“High-energy SSLs on Navy ships would generally be short-range defensive weapons — they would generally counter targets at ranges of about one mile to perhaps eventually a few miles. In addition to a low marginal cost per shot and deep magazine, potential advantages of shipboard lasers include fast engagement times, an ability to counter radically maneuvering missiles, an ability to conduct precision engagements and an ability to use lasers for graduated responses ranging from detecting and monitoring targets to causing disabling damage.”
However, the report continued, lasers are not a “silver bullet” protection against all threats or under all circumstances:
“Potential limitations of shipboard lasers relate to line-of-sight; atmospheric absorption, scattering and turbulence (which prevent shipboard lasers from being all-weather weapons); an effect known as thermal blooming that can reduce laser effectiveness; countering saturation attacks; possible adversary use of hardened targets and countermeasures and risk of collateral damage, including damage to aircraft and satellites and permanent damage to human eyesight, including blinding.”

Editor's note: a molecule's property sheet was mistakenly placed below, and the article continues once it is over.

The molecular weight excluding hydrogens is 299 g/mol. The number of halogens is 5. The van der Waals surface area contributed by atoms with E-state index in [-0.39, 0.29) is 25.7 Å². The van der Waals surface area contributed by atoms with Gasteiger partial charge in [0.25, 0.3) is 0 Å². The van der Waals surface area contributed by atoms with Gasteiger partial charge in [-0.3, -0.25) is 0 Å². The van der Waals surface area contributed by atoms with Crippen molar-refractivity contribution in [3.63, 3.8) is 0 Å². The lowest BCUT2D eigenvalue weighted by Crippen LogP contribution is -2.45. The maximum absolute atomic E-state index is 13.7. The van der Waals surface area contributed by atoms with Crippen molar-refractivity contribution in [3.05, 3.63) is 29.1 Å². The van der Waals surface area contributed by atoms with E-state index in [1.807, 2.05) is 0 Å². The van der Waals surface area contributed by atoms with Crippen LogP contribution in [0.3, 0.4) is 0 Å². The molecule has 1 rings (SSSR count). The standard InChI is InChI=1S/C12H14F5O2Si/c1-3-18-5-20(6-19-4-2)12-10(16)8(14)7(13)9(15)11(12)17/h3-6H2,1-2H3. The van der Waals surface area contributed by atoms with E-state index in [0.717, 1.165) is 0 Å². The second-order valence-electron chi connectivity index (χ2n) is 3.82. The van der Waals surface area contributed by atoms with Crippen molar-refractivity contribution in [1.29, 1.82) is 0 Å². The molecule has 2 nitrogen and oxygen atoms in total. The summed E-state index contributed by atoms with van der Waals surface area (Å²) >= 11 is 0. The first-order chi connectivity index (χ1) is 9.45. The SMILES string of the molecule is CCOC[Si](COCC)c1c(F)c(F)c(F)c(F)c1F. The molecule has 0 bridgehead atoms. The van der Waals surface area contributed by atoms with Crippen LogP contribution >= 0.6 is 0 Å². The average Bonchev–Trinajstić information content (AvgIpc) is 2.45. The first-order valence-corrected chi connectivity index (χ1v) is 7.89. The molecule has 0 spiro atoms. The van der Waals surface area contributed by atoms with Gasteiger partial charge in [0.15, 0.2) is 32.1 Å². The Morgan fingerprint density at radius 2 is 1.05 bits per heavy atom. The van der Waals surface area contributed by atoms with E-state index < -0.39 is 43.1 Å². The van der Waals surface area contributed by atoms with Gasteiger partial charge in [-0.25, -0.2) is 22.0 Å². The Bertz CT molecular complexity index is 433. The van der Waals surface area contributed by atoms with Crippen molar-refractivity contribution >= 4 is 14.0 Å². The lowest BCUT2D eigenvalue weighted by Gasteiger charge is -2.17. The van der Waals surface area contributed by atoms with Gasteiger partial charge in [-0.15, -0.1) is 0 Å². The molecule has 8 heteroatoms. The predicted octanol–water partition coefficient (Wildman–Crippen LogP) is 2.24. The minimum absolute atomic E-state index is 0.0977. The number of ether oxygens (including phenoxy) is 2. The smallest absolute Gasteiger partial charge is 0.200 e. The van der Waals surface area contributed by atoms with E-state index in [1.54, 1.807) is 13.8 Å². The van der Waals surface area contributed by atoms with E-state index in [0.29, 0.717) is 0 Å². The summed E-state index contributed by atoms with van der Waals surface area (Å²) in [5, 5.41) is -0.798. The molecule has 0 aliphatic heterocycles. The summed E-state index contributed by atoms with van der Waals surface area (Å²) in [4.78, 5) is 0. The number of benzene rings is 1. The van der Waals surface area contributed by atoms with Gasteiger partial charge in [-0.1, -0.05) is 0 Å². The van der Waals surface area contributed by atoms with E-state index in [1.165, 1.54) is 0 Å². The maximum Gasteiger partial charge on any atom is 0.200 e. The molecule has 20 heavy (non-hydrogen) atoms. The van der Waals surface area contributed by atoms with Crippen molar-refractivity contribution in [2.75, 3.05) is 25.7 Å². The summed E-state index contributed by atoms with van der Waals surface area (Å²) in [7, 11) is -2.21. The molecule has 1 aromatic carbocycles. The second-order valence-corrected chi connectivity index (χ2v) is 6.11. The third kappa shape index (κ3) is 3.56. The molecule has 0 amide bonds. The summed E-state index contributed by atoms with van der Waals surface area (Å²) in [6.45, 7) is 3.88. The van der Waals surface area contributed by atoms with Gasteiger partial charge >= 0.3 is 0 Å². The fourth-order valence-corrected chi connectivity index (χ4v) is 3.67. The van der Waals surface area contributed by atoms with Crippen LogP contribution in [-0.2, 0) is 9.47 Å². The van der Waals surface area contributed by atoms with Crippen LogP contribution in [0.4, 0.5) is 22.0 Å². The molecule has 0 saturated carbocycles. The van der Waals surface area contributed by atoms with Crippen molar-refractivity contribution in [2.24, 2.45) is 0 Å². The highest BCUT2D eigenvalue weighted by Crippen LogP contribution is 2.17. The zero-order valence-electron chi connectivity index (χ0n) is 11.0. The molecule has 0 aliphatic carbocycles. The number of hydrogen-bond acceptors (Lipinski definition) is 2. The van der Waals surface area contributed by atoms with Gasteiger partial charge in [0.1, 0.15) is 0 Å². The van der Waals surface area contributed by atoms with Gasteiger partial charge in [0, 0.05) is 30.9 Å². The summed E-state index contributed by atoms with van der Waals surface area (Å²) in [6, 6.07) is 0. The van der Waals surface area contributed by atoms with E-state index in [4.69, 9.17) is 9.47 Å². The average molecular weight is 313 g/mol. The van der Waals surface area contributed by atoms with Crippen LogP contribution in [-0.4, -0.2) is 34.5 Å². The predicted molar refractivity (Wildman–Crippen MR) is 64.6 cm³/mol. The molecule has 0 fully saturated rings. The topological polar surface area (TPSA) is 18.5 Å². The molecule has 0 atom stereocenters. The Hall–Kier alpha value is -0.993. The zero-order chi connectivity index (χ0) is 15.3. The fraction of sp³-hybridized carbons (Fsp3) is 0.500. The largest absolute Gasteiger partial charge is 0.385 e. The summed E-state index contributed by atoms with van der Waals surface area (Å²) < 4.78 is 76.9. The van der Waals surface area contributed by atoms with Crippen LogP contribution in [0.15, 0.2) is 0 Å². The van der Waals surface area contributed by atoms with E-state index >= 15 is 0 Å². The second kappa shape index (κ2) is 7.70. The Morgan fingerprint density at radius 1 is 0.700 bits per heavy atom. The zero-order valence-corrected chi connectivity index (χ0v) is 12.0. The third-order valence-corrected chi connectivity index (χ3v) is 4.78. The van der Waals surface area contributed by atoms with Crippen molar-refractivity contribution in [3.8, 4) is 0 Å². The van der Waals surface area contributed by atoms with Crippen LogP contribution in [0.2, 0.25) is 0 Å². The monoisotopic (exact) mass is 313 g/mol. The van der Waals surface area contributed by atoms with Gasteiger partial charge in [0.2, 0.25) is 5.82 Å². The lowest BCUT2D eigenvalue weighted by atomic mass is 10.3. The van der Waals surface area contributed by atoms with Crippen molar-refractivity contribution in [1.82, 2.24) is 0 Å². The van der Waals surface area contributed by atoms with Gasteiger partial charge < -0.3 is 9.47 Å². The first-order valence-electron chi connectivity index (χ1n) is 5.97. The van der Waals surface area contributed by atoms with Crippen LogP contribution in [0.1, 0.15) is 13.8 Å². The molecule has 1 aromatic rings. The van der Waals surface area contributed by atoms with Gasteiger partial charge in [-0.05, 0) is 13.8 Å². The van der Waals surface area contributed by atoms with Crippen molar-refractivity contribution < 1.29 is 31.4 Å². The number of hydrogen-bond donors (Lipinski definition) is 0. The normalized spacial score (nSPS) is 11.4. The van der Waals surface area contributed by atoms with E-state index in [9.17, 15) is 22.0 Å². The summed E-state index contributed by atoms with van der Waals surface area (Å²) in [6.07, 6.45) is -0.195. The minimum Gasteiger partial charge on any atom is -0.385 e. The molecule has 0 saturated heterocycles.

Nonetheless, all of the services see lasers as future integral — and invaluable — components of an integrated, layered defense system for platforms, fixed sites and warfighters.
In April, the Air Force Research Laboratory (AFRL) delivered the service’s first high-energy laser — Raytheon’s HEL Weapon System — for battlefield use against UAVs. Along with the Tactical High Power Operational Responder (THOR), it will undergo a one-year overseas assessment.
“The fact that it’s a laser weapon allows you to put energy on target at the speed of light. It can be an instantaneous heating event,” Michael Jirjis, head of the Air Force’s directed energy experimentation projects, said at the time.“THOR is a directed energy game-changer,” AFRL directed energy Director Kelly Hammett added in the same AFRL news release. “Drones are becoming more
The Army is fielding a Stryker-mounted 50-kilowatt laser, with deployment planned for 2022, to defend warfighters against UAVs, rockets, artillery and mortars. Rather than following that with a 100-kilowatt high-energy laser, however, the Army now is looking at a 250-to-300-kilowatt component to its Indirect Fire Protection Capability (IFPC), intended to counter cruise missiles. Officials say that HEL-IFPC system should be available to warfighters by 2024.